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Re: WildGinger's Deutsch log

Postby jeff_lindqvist » Tue Mar 09, 2021 4:50 pm

You can make up memory hooks like m before n, and then an example phrase that will do the job for you:
...mit dem neuen Auto.

Everything comes with practice.

Sometimes glancing at a page like this helps:
https://www.learn-german-smarter.com/le ... e-endings/
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Re: WildGinger's Deutsch log

Postby gsbod » Tue Mar 09, 2021 6:41 pm

I think the problem with case endings in German is down to the fact that you need to combine several bits of information at once in order to utter anything grammatically correct involving a noun. You need to know the correct case for how you are using the noun, the correct gender of the noun, and then you need to apply the correct ending to any articles and adjectives attached to the noun, and to the noun itself in some cases. Tables do help in terms of systematising this information, and looking things up in moments of doubt, but they aren't the full solution.

Something that helped me was trying to break things down into smaller parts so that I could focus my efforts on insisting correctness in certain areas and just winging it with the harder combinations as and when I needed to actually communicate with real people. So, for example:

Focusing on getting the gender correct in situations where it is obvious (e.g. words ending -ung, -ion are always feminine, so no excuses for mistakes here)
Focusing on getting the case correct where it is very obvious which case you should use (e.g. nouns with mit are always dative)
Focusing on getting the case correct in simple combinations where there is less to worry about (e.g. preposition + pronoun like mit mir, common expressions like "Wie geht's Ihnen"/"Wie geht's deinem Mann" and so on)

You might also find it useful analysing texts to figure out what case is being used and why. For example, if you spot the word "dem Mädchen" somewhere, you know it has to be neuter because of the -chen ending, so you know it has to be dative because it comes with "dem". So then you can look at what prepositions or verbs are involved which will tell you why it is dative.

I think the fact that some articles appear to stand in for different gender/case combinations (e.g. "der" could be masculine nominative, feminine dative or feminine genitive) is really confusing to start with, so breaking stuff down and focusing on the more obvious cases first may help develop a sense of what the correct usage is in any given situation.

Another thing I found helped was writing texts in Word with the German grammar checker active - it's not 100% perfect but often does a good job at picking out errors with case endings, flagging up things that it is worth checking again.

Also worth remembering that the really cool thing about having cases is that German is much less reliant on word order than English. If you want to emphasise any noun, you can stick it at the front of a sentence because the case tells you what role it's playing. Once you get used to it, it is really nicely liberating!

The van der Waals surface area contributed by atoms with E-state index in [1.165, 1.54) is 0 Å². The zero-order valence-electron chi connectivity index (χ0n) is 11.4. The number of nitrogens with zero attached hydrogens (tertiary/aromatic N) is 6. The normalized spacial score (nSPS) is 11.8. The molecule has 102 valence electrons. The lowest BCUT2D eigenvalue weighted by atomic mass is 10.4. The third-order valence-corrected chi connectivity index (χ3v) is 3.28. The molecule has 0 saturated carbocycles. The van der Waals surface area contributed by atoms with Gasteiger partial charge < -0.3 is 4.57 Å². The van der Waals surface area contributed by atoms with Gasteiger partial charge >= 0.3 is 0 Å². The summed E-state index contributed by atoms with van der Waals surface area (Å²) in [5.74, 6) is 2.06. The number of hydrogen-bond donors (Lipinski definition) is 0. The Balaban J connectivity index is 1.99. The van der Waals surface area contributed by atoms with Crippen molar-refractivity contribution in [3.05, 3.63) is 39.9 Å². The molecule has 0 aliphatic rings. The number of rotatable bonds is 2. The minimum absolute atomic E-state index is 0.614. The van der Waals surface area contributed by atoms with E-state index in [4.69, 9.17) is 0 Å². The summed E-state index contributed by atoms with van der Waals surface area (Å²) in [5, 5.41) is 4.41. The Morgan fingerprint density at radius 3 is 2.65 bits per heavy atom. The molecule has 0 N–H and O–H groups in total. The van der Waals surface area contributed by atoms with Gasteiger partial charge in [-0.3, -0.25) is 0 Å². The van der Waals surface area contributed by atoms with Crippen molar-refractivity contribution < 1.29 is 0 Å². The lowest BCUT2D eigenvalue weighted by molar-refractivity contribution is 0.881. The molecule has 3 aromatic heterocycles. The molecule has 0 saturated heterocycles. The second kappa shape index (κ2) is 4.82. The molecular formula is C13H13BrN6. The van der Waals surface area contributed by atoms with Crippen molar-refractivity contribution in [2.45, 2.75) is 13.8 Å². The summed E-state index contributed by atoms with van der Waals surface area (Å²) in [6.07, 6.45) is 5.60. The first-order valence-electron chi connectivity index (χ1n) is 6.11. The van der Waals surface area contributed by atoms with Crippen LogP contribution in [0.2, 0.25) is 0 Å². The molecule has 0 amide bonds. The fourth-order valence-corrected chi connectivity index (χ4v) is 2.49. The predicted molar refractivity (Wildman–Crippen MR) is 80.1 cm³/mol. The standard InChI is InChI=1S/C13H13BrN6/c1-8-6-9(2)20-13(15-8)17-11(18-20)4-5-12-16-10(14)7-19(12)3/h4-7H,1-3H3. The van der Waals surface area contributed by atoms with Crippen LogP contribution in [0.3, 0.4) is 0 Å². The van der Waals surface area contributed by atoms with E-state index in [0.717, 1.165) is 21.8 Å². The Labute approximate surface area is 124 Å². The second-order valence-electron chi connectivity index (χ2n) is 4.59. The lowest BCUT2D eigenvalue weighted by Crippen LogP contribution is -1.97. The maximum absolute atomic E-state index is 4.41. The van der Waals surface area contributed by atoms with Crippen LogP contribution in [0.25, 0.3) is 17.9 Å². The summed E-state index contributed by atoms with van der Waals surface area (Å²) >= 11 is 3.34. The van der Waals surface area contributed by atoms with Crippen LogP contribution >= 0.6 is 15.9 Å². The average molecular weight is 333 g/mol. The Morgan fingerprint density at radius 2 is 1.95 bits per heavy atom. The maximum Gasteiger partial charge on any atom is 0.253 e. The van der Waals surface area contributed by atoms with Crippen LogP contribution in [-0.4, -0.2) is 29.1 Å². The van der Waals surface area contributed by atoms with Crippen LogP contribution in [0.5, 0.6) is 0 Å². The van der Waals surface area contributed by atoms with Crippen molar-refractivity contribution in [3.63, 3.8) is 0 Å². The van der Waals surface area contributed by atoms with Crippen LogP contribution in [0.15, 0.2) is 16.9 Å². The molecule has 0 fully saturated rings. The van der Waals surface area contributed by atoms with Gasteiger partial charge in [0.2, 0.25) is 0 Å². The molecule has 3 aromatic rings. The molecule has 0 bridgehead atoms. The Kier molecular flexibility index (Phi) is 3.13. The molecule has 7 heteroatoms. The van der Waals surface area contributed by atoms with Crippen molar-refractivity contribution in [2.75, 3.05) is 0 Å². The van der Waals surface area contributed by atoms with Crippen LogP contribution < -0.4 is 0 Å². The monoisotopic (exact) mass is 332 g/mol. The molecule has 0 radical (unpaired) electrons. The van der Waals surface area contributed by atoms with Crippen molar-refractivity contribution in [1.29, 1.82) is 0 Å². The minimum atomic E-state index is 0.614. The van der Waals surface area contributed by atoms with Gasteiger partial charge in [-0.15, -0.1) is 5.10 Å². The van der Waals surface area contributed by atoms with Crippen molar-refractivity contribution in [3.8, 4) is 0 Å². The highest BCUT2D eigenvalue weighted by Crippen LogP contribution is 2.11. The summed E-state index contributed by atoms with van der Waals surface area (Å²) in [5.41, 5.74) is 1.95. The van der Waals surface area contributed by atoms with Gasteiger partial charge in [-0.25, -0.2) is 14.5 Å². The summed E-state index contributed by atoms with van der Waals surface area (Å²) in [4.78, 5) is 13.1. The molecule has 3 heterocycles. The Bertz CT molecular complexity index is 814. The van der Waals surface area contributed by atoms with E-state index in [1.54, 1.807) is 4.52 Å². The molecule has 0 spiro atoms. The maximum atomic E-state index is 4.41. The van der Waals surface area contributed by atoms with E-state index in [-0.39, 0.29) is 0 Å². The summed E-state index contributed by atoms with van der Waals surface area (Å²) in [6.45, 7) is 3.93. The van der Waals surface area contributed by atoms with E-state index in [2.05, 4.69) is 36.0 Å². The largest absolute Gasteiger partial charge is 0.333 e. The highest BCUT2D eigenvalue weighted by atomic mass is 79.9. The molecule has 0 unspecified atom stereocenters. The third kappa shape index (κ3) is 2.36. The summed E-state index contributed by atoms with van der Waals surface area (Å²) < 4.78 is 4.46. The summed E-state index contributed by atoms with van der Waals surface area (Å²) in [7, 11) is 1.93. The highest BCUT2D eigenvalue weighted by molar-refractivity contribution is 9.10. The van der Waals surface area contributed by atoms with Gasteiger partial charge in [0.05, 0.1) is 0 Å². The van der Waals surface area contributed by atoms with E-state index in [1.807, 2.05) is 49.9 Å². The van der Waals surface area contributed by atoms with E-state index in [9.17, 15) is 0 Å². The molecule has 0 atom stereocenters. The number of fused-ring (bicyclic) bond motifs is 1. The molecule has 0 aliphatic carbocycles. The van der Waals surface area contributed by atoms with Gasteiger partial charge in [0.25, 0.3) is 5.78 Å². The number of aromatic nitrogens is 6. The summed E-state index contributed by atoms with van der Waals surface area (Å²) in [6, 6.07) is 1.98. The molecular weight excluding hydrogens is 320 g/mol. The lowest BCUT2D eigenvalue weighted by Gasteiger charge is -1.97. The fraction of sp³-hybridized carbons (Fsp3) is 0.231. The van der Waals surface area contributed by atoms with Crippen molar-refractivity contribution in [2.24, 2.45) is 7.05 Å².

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WildGinger10
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Re: WildGinger's Deutsch log

Postby WildGinger10 » Mon Mar 22, 2021 8:35 am

I've been thinking a lot about everyone's suggestions on declensions, so thanks to everyone who responded for their insights and resources. It's obviously all a work in progress, so I appreciate the feedback.

I finished watching Biohackers on Netflix, and I have to say it was the first time I've been able to sit and just watch a German show all the way through without feeling like I was lost. Even though a lot of the specific medical jargon went over my head (and I'm pretty sure Chen-Lu is artificially sped up, she was difficult to follow both for jargon and speed) but overall I didn't really struggle or get frustrated trying to understand what was going on, so that feels like some level of improvement. Of course, Dark is hard to follow in any language and Babylon Berlin is heeeavy with historical, political, and financial jargon as well as intrigue so I think I just really didn't do myself any favors in the past. Currently also watching How to Sell Drugs Online (Fast) and intend to check out some of those ZDF resources as well. And I've started occasionally turning on Disney movies I know by heart to watch in German, which is kind of a crazy experience but helpful. I think I've focused too much before on in-person input, which is hard because my German is only recently actually kind of conversational, and I need to saturate myself more. So I've been really trying to take time away from Hausaufgaben to do that too.

I've got some new questions darting around my mind, but I feel like it must be a subject that's been parsed on here before, so I'm going to look around the forum first and see if it's been in discussion - and if not, I can start the conversation in a new thread.
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WildGinger10
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Re: WildGinger's Deutsch log

Postby WildGinger10 » Tue Mar 23, 2021 8:07 am

Well, as was to be expected, I've had my head slightly deflated again. On a recommendation from a (non-native) friend, I started watching Charité on Netflix today and found it extremely difficult to follow (not least because the subtitles were atrocious and almost never actually matched the spoken words, so then I had to turn them off - which did yield better comprehension but I do still lean a bit on subtitles in German media). So I guess German historical fiction is just too hard. I wish there was some rating system for language learners where someone could aggregate all the vocabulary of a given show/text and rate it in relation to what CEFR level you need to be at in order to understand it to a reasonable level. It can be like "Here's all the B2 German shows on Netflix, these ones will require closer to C1, don't even bother with these unless you're a solid C1.2" and then I could know what to watch and what to avoid haha :?